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A-Ha Moments

Eroding Social Capital

Written by: Bill Sherman on Monday, 21 July 2008, 7:39 AM

You may have heard about the recent purchase of Anheuser-Busch by Belgian-Brazilian brewer InBev.

On June 17th, the The Wall Street Journal published a fascinating account how eroded social capital can have lasting effects.

In the early 1990’s August Busch III invited executives from Modelo (a Mexican brewer) to join him deep-sea fishing near Cabo San Lucas. At the time, A-B was negotiating to buy a minority stake in Modelo.

During the trip, Busch hooked a huge marlin and fought to reel it in (what might be a four-hour process). That afternoon, Busch’s phone rang, and he handed the reel to a Modelo executive. Busch soon announced that he had to head home immediately, leaving the Modelo executives stunned with an uncaught marlin “the one that got away.” In one moment, an attempt to build a relationship transformed into increased distance.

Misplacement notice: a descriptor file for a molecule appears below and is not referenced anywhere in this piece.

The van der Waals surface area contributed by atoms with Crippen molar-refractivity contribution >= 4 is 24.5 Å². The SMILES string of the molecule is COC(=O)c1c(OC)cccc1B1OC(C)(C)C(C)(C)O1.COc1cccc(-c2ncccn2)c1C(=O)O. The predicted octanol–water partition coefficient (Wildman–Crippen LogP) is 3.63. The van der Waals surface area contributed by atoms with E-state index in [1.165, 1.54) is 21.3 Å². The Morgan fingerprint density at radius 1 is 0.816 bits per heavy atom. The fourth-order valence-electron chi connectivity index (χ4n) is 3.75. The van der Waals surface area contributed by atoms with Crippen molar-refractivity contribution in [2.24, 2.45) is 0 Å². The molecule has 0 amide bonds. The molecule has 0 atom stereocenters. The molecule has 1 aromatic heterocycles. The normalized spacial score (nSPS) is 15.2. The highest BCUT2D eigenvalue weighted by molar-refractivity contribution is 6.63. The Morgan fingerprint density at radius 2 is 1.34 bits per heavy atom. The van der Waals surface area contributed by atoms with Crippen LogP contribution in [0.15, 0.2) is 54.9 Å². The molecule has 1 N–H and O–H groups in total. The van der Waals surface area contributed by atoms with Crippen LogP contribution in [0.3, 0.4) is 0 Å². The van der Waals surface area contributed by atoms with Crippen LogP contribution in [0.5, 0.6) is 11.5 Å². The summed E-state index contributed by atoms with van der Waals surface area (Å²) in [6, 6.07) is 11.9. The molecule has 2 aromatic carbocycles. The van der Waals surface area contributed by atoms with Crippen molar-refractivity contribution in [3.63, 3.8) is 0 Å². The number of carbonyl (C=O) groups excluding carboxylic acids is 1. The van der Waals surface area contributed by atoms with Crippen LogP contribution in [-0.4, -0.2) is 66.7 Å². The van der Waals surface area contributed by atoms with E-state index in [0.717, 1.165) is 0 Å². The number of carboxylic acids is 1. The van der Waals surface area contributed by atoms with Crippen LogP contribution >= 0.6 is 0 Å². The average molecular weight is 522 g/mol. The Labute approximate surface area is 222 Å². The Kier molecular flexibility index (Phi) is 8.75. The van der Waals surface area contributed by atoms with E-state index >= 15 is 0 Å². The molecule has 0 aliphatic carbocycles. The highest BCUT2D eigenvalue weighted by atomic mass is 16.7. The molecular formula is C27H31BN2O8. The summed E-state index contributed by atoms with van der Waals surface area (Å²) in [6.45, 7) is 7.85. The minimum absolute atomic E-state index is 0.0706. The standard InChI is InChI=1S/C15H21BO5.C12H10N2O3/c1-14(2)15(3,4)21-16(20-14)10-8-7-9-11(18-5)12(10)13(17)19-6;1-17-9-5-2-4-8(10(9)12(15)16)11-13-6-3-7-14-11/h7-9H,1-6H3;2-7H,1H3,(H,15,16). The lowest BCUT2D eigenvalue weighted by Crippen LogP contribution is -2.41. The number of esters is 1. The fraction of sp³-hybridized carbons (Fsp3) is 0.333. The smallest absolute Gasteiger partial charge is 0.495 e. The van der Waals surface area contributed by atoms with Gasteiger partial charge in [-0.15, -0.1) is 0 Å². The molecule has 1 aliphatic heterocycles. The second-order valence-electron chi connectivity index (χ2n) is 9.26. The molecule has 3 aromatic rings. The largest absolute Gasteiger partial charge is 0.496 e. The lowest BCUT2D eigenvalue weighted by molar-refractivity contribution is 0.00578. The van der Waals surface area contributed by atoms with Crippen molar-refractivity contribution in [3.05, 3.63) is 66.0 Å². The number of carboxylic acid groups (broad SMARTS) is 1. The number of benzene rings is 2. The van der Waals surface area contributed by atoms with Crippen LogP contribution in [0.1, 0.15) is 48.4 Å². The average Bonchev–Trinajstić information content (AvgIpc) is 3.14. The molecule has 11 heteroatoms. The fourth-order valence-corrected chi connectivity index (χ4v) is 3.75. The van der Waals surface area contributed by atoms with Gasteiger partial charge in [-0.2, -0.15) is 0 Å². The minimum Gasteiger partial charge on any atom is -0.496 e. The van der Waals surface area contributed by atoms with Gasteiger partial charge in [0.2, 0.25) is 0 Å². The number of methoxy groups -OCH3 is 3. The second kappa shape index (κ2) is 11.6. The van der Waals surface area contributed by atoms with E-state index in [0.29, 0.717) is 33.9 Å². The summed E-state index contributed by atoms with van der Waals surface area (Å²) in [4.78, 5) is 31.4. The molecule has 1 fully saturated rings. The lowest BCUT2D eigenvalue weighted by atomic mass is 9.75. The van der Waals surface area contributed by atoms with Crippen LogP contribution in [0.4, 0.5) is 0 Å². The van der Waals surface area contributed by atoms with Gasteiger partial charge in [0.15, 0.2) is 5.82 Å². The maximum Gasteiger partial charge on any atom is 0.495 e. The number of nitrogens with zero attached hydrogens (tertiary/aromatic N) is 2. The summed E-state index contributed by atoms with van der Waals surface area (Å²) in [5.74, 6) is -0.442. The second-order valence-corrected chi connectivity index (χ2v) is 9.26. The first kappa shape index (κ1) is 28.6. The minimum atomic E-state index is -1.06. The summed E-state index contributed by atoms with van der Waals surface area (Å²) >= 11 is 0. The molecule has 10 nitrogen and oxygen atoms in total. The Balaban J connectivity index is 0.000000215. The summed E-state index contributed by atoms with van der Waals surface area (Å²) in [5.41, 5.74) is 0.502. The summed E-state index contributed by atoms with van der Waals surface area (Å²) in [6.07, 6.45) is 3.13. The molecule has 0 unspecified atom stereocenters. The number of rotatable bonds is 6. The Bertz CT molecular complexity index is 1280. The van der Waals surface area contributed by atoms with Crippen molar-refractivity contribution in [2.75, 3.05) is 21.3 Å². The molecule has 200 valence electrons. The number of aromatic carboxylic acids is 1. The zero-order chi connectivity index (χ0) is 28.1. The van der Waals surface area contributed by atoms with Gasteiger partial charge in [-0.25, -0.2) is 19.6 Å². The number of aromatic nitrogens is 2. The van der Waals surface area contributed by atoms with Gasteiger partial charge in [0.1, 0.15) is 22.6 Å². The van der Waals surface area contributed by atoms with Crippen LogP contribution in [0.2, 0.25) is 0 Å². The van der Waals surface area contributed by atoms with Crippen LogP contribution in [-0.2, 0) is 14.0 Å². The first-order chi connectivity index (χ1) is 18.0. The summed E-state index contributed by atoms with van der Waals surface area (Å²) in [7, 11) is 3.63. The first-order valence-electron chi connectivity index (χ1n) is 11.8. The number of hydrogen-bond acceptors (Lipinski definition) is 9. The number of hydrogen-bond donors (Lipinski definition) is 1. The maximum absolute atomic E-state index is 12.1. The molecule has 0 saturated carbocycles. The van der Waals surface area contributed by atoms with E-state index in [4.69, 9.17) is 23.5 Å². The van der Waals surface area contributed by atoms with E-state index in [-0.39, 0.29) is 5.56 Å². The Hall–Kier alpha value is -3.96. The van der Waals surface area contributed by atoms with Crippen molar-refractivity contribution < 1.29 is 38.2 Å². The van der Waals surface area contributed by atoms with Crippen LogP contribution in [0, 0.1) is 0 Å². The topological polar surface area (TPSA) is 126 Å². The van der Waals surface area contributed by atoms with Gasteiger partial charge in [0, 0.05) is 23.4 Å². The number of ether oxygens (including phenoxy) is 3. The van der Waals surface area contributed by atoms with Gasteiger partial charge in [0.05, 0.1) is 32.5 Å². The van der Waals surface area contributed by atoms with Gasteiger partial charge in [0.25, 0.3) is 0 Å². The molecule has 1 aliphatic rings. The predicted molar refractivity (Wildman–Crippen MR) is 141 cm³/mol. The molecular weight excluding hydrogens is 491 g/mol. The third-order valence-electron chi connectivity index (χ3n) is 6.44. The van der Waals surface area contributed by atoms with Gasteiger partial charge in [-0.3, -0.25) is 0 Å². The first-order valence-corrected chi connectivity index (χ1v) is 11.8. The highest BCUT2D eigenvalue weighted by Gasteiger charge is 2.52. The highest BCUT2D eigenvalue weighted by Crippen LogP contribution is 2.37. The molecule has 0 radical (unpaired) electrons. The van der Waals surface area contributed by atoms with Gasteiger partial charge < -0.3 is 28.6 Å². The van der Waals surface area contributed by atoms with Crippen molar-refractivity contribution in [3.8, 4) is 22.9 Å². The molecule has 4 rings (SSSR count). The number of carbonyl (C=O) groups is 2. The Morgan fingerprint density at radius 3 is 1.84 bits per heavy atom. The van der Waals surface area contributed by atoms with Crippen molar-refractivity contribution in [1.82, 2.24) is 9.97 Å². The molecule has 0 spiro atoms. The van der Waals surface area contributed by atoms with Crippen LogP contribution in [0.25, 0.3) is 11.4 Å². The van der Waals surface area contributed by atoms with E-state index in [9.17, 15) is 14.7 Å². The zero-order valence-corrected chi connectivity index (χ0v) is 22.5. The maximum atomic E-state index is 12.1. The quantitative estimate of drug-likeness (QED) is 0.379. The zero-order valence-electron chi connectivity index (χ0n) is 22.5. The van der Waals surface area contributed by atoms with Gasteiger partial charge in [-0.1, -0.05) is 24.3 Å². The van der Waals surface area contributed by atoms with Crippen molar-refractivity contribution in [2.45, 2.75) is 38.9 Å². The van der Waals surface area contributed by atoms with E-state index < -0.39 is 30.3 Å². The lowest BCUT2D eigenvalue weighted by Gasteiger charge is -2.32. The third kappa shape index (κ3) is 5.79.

The relationship between Modelo remained cool and coridal because of that event. A-B bought a minority stake but never bought all of Modelo. During the InBev unsolicited offer, one defense that analysts proposed was a full merger between A-B and InBev. However, that incident left a lasting distance between the two companies.

Source: Kesmodel, David. “For Anheuser-Busch and Modelo, Was it Hook, Line, and Deal Sinker.”The Wall Street Journal.  July 17, 2008. C1.

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